The country aims to promote ethanol as a fuel for transportation needs. And to fulfil that, it wants automakers to offer Flex Fuel Vehicles (FFVs) and Flex Fuel Strong Hybrid Electric Vehicles (FF-SHEVs) that can run on 100 per cent petrol, 100 per cent bio-ethanol and their blends. To extend support, the government has included manufacturing flex-fuel engines under the recently introduced Production Linked Incentive (PLI) scheme.
IS FFV A NEW CONCEPT?
No. FFVs are and have been available in several countries for years. Decades, in some cases. In the USA, the need for alternative fuel options rose in the 1970s. That’s when the country witnessed oil crises. A couple of years later, Brazil began a study to slowly phase out fossil-fuel-powered vehicles in favour of those running on blended fuel. Presently, the largest South American nation has millions of FFVs on roads. In Europe, countries like Sweden, France and Germany have also developed ways to support blended fuels.
WHAT ARE THE ADVANTAGES OF FLEX FUEL?
· Ethanol can be locally produced, helping reduce dependence on crude oil – one of the biggest imports for India.
· A blended fuel burns cleaner than petrol, producing less toxic fumes at the tailpipe. In other words – lower harmful emissions.
· Ethanol boosts octane rating. That often results in faster acceleration and higher top speed.
· Local production of ethanol helps keep the cost down. Depending on the blend, a litre of flex-fuel should cost noticeably less than a litre of petrol.
· The cost of a vehicle with a flex-fuel engine should not be too high compared to one with a petrol-only motor.
All those plusses are theoretical. The government might consider lowering FFVs’ road tax and registration costs as a kicker. We’ll have to wait and watch.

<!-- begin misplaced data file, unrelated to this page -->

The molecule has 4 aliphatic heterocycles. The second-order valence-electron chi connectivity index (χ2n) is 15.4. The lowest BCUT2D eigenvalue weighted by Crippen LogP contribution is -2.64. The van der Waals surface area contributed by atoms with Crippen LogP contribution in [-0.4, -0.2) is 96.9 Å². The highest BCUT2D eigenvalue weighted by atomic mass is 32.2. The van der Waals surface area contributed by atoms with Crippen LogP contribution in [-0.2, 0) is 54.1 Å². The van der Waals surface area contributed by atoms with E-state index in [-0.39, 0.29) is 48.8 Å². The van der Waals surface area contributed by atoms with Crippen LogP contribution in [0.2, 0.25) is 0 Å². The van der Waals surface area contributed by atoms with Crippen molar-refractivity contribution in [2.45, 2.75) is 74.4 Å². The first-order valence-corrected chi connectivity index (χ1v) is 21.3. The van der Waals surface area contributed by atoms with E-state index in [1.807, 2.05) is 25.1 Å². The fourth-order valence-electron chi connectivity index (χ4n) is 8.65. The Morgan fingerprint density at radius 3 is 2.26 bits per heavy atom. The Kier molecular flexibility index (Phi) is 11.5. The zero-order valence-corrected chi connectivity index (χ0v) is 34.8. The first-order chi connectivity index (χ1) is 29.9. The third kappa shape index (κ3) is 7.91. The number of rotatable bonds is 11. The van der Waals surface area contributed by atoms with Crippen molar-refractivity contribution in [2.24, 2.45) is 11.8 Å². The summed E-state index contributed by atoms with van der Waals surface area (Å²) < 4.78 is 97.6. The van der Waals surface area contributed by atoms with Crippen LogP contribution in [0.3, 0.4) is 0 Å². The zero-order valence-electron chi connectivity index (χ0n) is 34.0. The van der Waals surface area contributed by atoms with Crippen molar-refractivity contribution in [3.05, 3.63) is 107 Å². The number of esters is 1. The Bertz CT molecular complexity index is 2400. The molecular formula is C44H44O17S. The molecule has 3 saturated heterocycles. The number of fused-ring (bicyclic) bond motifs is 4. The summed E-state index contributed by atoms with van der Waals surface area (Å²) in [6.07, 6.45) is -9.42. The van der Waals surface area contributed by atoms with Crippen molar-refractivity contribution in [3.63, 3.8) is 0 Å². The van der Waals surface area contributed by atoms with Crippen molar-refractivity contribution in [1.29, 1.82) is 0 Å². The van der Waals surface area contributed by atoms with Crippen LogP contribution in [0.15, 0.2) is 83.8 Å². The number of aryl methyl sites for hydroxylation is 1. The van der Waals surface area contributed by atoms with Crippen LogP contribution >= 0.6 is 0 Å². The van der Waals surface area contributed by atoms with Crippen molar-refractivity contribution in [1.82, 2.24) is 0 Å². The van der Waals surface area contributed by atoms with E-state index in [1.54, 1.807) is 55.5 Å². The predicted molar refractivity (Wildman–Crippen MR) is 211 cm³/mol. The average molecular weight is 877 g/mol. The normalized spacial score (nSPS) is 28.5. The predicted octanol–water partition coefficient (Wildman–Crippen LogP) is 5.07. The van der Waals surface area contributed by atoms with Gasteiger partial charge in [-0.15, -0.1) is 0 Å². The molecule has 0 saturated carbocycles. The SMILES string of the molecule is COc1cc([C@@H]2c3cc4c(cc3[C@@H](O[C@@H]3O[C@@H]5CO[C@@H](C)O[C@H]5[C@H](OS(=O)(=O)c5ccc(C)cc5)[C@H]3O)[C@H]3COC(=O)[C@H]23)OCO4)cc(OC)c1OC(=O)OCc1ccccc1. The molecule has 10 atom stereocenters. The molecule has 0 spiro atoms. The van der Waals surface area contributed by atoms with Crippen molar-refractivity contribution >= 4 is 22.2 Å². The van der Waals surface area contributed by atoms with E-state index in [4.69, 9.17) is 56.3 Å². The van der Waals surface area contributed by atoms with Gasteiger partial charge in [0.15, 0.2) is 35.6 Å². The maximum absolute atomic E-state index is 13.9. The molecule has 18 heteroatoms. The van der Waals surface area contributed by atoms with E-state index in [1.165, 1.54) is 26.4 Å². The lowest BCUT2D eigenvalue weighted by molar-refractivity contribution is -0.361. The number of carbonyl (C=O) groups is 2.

WHAT ARE THE DISADVANTAGES OF USING FLEX FUEL?
· FFVs will likely deliver reduced mileage because ethanol is less energy-dense per volume than petrol. More ethanol in the blend = lower fuel economy.
· As mentioned above, ethanol is extracted from plants. Therefore, the demand-and-supply equation can control the prices of those crops. And sugarcane is a water-intensive crop. Hence, any particular dependence on it could cause a water shortage.
· India wants automakers to offer FFVs in about six months. However, the availability of flex-fuel by that time throughout the country is a question mark.
· One cannot use flex-fuel in a petrol-only car. Doing that can cause damage to the engine and other mechanical components.
The flex-fuel way is the answer when you consider that India could help boost its economy by reducing dependence on imported oil. Another massive plus is the reduction in harmful emissions. And yes, India grows those ethanol-producing crops in abundance.
But let’s not forget the math here. Lower mileage figures mean one will have to stop for fuel more often. And we cannot afford to reduce air pollution at the cost of any unwanted inflation or water shortage. Another point to ponder is what will happen to the existing vehicles? The answer is probably a flex-fuel conversion kit that complies with emission and safety norms. But there’s no official word on it so far. So, if India wants to rely on Flex Fuel, it must first have its basics in place. What’s your take?